In my experience, the effects of sapo escalate exponentially. Two burns are much more than twice the strength of one; three is considerably stronger than half-again two; four is simply tough to take.
Depending on the day, the way a person is feeling, the strength of the sapo on a given stick, and the size of the tamishi used for burning, even people with a lot of sapo experience can become overwhelmed and terrified.
My team in the jungle keeps a sharp eye on the people doing sapo. At the most basic level, that means making sure that when people decide to lie down on the ground they don’t lie near stinging ants.
But we also keep an eye out for excessive sweating. Most people will sweat some with sapo, but when you notice that it looks excessive, there are a couple of things to do to keep the situation from getting out of hand. First is to gently check the person’s forehead to gauge their temperature. Before touching someone in that state, always announce what you intend to do.
“Bobby, you look like you’re really hot. I’m just going to check your temperature, all right?” And then do it as unobtrusively as possible.
If the temperature seems normal, leave the person alone. If it’s high, have the person lean forward and gently pour a little water on the crown of their head, letting it run off their forehead. Repeat a few times until the person waves you off.
You can also press half a lime or half a grapefruit (toronja—most people in the jungle have a toronja tree growing near their kitchens) to the person’s temples. The temples are the closest available place to cool the blood going to the brain, and the citrus, with gentle rubbing, will help the cooling considerably. Again, before you do that, be certain you tell the person. “Bobby, I’m going to put limes on your temples to cool you down, OK? It will feel great.”
Also, always have plenty of toilet tissue or paper towels available, along with drinking water, so that if someone vomits they can clean their mouth and wipe their lips.
Be sure to wipe the sapo from the recipient’s arm after about 15 minutes to prevent them from accidently getting a bit on their finger and subsequently into their eye. It’s very, very painful. The same applies to anyone handling either the frog itself or a stick of sapo: Wash hands immediately, preferably with soap and water, to prevent accidental eye contact.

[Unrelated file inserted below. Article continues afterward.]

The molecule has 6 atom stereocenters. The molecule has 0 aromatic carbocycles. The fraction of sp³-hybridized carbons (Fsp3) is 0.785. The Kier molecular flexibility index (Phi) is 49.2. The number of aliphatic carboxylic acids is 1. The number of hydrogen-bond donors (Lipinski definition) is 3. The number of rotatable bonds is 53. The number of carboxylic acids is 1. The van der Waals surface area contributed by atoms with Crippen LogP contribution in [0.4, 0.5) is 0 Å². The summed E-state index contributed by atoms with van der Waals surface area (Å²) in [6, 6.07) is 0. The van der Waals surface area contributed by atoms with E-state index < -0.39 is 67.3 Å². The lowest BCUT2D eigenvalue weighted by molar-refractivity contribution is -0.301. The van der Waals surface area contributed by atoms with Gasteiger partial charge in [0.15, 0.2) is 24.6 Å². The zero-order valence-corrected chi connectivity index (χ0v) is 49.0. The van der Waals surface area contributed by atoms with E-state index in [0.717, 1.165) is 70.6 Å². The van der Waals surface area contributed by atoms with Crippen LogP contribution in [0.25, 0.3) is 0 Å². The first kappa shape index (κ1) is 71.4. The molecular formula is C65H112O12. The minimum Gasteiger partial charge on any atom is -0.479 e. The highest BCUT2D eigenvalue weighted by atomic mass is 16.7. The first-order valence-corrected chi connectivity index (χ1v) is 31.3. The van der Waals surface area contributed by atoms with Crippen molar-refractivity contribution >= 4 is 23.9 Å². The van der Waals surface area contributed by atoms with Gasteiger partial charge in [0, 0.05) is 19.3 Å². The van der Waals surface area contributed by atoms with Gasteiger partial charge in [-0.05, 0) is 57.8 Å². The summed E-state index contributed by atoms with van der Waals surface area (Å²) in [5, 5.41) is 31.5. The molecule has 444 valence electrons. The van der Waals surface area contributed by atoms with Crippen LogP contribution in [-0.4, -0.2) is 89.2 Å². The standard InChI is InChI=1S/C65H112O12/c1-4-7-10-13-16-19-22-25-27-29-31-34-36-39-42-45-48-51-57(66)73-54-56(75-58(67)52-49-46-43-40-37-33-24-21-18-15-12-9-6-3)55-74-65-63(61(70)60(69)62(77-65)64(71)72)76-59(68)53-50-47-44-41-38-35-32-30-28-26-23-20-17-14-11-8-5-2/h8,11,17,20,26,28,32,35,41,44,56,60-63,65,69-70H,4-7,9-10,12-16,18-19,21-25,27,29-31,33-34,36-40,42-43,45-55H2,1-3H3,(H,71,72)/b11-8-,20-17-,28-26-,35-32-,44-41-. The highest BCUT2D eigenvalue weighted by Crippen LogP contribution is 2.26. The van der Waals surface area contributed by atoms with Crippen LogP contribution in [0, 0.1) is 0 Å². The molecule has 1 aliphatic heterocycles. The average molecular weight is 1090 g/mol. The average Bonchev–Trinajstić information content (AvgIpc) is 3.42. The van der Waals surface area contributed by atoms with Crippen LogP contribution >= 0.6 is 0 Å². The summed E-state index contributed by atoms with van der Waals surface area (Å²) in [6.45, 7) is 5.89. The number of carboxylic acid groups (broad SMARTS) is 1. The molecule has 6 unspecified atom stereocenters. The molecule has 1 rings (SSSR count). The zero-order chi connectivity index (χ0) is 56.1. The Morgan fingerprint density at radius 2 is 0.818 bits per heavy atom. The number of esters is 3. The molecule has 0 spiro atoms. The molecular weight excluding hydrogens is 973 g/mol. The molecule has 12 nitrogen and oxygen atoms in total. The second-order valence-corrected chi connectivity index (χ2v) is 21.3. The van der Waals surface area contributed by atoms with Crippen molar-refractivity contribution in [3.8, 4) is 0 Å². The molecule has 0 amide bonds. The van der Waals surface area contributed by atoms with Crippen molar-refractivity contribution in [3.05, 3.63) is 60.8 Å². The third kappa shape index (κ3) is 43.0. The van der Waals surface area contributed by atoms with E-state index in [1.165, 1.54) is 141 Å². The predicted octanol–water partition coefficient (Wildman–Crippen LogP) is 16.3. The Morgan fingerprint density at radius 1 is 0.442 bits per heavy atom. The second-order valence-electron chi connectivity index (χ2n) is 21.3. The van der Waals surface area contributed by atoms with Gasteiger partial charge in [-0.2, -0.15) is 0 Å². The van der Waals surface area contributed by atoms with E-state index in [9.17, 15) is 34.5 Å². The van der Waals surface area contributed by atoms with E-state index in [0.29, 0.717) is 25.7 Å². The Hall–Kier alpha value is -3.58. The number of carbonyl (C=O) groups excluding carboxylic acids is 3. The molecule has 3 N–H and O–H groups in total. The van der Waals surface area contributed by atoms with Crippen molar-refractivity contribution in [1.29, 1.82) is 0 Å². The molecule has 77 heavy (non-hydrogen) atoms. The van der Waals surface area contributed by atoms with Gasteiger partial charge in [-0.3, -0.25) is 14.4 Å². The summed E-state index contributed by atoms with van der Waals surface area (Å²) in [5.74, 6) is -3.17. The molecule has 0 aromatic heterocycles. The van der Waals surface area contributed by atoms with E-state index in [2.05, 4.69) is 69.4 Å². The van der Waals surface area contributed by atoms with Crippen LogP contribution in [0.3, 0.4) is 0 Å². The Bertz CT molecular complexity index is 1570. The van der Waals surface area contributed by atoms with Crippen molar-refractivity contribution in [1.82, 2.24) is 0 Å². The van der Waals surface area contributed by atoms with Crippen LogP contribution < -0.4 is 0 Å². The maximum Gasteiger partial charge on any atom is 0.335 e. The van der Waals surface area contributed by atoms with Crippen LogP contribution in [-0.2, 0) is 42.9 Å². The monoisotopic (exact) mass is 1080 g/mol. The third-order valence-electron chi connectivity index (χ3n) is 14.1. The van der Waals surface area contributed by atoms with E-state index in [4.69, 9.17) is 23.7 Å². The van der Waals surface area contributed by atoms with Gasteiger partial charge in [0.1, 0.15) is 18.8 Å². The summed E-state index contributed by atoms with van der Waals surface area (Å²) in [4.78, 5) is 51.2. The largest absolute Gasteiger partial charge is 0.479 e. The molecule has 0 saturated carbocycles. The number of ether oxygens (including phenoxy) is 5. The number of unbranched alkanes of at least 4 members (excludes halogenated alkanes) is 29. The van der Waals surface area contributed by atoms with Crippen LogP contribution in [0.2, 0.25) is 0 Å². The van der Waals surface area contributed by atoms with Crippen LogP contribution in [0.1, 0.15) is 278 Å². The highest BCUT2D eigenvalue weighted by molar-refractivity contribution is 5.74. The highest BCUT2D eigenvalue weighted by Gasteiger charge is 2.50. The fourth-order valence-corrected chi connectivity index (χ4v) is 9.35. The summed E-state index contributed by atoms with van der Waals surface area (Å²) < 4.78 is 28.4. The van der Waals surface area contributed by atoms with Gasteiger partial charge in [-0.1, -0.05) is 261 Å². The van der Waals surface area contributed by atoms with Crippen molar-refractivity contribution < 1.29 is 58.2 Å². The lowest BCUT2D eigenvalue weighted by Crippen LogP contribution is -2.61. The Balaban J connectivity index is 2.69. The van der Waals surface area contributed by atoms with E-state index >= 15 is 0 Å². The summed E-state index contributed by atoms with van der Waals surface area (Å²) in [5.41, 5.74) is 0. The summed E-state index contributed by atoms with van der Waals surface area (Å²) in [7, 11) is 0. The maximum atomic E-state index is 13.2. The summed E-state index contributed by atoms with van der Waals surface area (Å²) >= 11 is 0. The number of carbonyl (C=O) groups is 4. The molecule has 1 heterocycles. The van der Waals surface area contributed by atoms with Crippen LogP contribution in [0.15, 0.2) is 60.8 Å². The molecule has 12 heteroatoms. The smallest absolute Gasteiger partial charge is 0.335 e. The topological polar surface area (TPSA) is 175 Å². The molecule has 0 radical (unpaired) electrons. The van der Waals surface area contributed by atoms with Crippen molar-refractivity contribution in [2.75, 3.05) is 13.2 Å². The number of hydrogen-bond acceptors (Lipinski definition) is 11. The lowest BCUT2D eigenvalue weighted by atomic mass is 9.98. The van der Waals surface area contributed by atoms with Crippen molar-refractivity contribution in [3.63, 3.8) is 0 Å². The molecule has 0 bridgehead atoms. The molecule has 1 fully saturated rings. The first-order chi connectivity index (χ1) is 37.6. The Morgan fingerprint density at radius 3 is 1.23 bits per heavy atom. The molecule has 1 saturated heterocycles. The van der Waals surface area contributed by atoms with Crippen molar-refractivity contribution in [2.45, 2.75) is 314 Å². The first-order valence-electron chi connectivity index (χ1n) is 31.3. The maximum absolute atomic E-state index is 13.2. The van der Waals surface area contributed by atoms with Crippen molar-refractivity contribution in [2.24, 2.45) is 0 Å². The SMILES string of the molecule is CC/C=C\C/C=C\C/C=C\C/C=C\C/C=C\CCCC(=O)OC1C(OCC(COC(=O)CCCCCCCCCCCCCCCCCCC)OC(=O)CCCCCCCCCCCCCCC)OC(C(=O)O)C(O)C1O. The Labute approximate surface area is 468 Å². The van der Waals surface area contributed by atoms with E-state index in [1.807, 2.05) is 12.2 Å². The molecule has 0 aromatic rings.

Do not, under any circumstances, let someone lie on their back in the early stages of sapo intoxication. It can be difficult to turn them over if they suddenly begin to vomit and then choke.
All of these precautions mean that there always has to be a person or two not under the influence of sapo during a sapo session. If everyone is under the influence, the chances of something going wrong increase exponentially—as in the person on their back vomiting and being unable to turn over.
Remember that the acute cleansing intoxication phase will last only about 15 minutes. So pay very close attention during that time. Sapo, like any strong medicine, needs to be treated with full respect to minimize potential problems.
Some people will take a couple of hours to recover from sapo. Never do it unless you’ve got the time and place/space to allow for that. Even people who normally are up and about and feeling great after sapo can sometimes subsequently get walloped and need to rest.
Another precautionary note: If a group of five people do sapo, one of them is going to wind up looking like a frog. Their lips will swell, as will their eyelids and the soft tissue under their eyes. They’ll have frog face. It’s a disconcerting but very temporary condition. The only reason I can think of for this reaction is that with the enormous flush of toxins from your body during sapo intoxication, your liver and kidneys might be overwhelmed, and some of those toxins accumulate in soft tissue until it’s their turn to be eliminated. It will rarely last more than an hour.
And the very last note: Because your body is flushing out toxins that have been hiding for a long time, don’t be surprised if your first several urinations following sapo use are dark yellow or greenish. Similarly, you may wonder what the heck you ate for lunch when you defecate. Your stool can be considerably darker and have a different odor than normal. Don’t let it worry you: It’s just a load of toxins that you didn’t need finally being flushed from your system.